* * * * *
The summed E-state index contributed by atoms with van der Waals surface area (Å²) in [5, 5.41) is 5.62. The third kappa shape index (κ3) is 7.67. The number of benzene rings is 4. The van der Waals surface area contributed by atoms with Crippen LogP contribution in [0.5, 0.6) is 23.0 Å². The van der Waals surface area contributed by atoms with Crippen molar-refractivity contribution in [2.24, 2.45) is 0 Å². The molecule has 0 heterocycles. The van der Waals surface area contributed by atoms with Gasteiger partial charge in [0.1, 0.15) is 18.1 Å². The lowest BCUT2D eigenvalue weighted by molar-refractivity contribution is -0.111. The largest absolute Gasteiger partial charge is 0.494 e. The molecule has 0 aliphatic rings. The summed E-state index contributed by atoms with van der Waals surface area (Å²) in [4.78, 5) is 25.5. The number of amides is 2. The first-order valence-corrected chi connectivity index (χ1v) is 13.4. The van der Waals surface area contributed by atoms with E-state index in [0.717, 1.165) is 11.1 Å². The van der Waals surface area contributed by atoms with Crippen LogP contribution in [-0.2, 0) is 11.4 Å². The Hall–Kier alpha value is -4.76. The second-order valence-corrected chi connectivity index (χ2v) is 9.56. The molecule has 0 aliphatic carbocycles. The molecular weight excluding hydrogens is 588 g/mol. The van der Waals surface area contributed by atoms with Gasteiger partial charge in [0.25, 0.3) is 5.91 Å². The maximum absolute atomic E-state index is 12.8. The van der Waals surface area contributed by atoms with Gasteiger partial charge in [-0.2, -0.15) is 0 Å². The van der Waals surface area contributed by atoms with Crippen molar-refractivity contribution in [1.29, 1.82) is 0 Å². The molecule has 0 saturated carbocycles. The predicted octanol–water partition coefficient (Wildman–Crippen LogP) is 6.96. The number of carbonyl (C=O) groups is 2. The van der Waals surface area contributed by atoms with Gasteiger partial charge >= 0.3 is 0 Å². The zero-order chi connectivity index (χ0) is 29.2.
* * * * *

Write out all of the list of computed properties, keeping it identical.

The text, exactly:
The summed E-state index contributed by atoms with van der Waals surface area (Å²) in [5, 5.41) is 5.62. The third kappa shape index (κ3) is 7.67. The number of benzene rings is 4. The van der Waals surface area contributed by atoms with Crippen LogP contribution in [0.5, 0.6) is 23.0 Å². The van der Waals surface area contributed by atoms with Crippen molar-refractivity contribution in [2.24, 2.45) is 0 Å². The molecule has 0 heterocycles. The van der Waals surface area contributed by atoms with Gasteiger partial charge in [0.1, 0.15) is 18.1 Å². The lowest BCUT2D eigenvalue weighted by molar-refractivity contribution is -0.111. The largest absolute Gasteiger partial charge is 0.494 e. The molecule has 0 aliphatic rings. The summed E-state index contributed by atoms with van der Waals surface area (Å²) in [4.78, 5) is 25.5. The number of amides is 2. The first-order valence-corrected chi connectivity index (χ1v) is 13.4. The van der Waals surface area contributed by atoms with E-state index in [0.717, 1.165) is 11.1 Å². The van der Waals surface area contributed by atoms with Crippen LogP contribution in [-0.2, 0) is 11.4 Å². The Hall–Kier alpha value is -4.76. The second-order valence-corrected chi connectivity index (χ2v) is 9.56. The molecule has 0 aliphatic carbocycles. The molecular weight excluding hydrogens is 588 g/mol. The van der Waals surface area contributed by atoms with Gasteiger partial charge in [0.25, 0.3) is 5.91 Å². The maximum absolute atomic E-state index is 12.8. The van der Waals surface area contributed by atoms with Gasteiger partial charge in [-0.2, -0.15) is 0 Å². The van der Waals surface area contributed by atoms with Crippen molar-refractivity contribution in [1.29, 1.82) is 0 Å². The molecule has 0 saturated carbocycles. The predicted octanol–water partition coefficient (Wildman–Crippen LogP) is 6.96. The number of carbonyl (C=O) groups is 2. The van der Waals surface area contributed by atoms with Gasteiger partial charge >= 0.3 is 0 Å². The zero-order chi connectivity index (χ0) is 29.2.